Sixteen Years Later, Indie Rock Band Pavement Has a Certified Gold Track After ‘Harness Your Hopes’ B-Side Blows Up on Spotify & TikTok

pavement harness your hopes
  • Save

pavement harness your hopes
  • Save
Pavement in 1993, more than three decades before ‘Harness Your Hopes’ would be certified Gold by the RIAA. Photo Credit: Masao Nakagami

Sixteen years later, a track from indie rock group Pavement has been certified Gold by the RIAA after riding a wave of viral success on Spotify and TikTok.

That certification was specifically issued five days back for “Harness Your Hopes,” which the 35-year-old band had originally recorded for (but didn’t include on) 1997’s Brighten the Corners.

Subsequently, the B-side – which doesn’t appear to have been especially well known even among diehard supporters prior to taking off – released as part of an expanded edition of Brighten the Corners, once again via Matador, in 2008.

As the story goes, Spotify algorithm adjustments then propelled the song into the commercial mainstream around 2017 – quickly rendering it the most streamed release from Pavement. A few years thereafter, “Harness Your Hopes” also caught on among the TikTok community, which undoubtedly fueled further stream-count growth on Spotify and elsewhere.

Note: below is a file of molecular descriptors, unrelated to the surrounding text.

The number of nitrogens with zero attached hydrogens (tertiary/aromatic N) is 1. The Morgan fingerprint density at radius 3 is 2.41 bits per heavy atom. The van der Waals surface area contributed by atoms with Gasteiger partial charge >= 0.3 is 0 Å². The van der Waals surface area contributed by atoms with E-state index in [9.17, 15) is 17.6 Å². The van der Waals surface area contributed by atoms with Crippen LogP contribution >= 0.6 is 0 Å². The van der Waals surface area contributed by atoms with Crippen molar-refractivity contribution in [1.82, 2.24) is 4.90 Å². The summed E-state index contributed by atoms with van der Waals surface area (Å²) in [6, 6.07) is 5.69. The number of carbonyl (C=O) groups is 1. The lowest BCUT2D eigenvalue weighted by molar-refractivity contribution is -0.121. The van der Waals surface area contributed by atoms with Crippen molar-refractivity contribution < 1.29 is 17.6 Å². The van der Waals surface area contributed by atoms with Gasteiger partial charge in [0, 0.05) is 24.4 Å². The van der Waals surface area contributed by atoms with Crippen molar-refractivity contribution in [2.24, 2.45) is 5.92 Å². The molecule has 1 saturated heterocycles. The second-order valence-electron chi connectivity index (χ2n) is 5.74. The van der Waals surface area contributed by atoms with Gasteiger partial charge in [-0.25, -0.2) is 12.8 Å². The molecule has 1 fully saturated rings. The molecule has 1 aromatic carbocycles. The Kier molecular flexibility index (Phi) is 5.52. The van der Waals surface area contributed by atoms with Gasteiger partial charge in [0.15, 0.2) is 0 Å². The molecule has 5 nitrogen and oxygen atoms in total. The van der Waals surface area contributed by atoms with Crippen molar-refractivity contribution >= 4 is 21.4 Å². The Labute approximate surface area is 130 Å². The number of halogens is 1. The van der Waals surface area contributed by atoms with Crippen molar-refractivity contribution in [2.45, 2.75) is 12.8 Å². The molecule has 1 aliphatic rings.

“Harness Your Hopes” Streams by Platform

  • YouTube – 3.97 million views (3.79 million on the official music video, 183,000 on the official lyric video)
  • Spotify – 151.82 million streams (148.49 million on the original upload, 3.29 million on a live rendition, and 34,000 on a sped-up version)
  • TikTok (according to Chartmetric data) – 260.8 million views of clips featuring the tagged and unmodified track across roughly 74,700 posts
  • Shazam (according to Chartmetric data) – 327,044 Shazams since August of 2020, including 29,600 during the past month

All roads ultimately led to Gold certification for “Harness Your Hopes,” which has eclipsed the commercial success of the indie group’s 1994 breakout hit “Cut Your Hair.” Capitalizing on the momentum, which is presumably driving merch and physical sales, Pavement reunited in 2022. (The group had in 2019 announced a live-performance reunion, but the plans were shelved due to lockdown measures.)

At present, Pavement is still performing – including a show at São Paulo’s C6 Fest two days ago – and looks to have suggested that new material could potentially be in the cards. While Spotify also seemingly played a key part in helping “Harness Your Hopes” to catch on, TikTok’s role in the resurgence is significant.

Notwithstanding the possible stateside ban it’s staring down, the app is still emphasizing its perceived effectiveness as a music-promotion and -discovery tool. Though the scope of those capabilities is difficult to define precisely, TikTok’s confidence certainly wasn’t hurt when Taylor Swift opted to rejoin the service before it had mended fences with Universal Music Group.

Interscope-signed Billie Eilish has since leaned into promotional efforts on the platform, where works like I Monster’s “Who Is She?” (2005) have gone viral as well.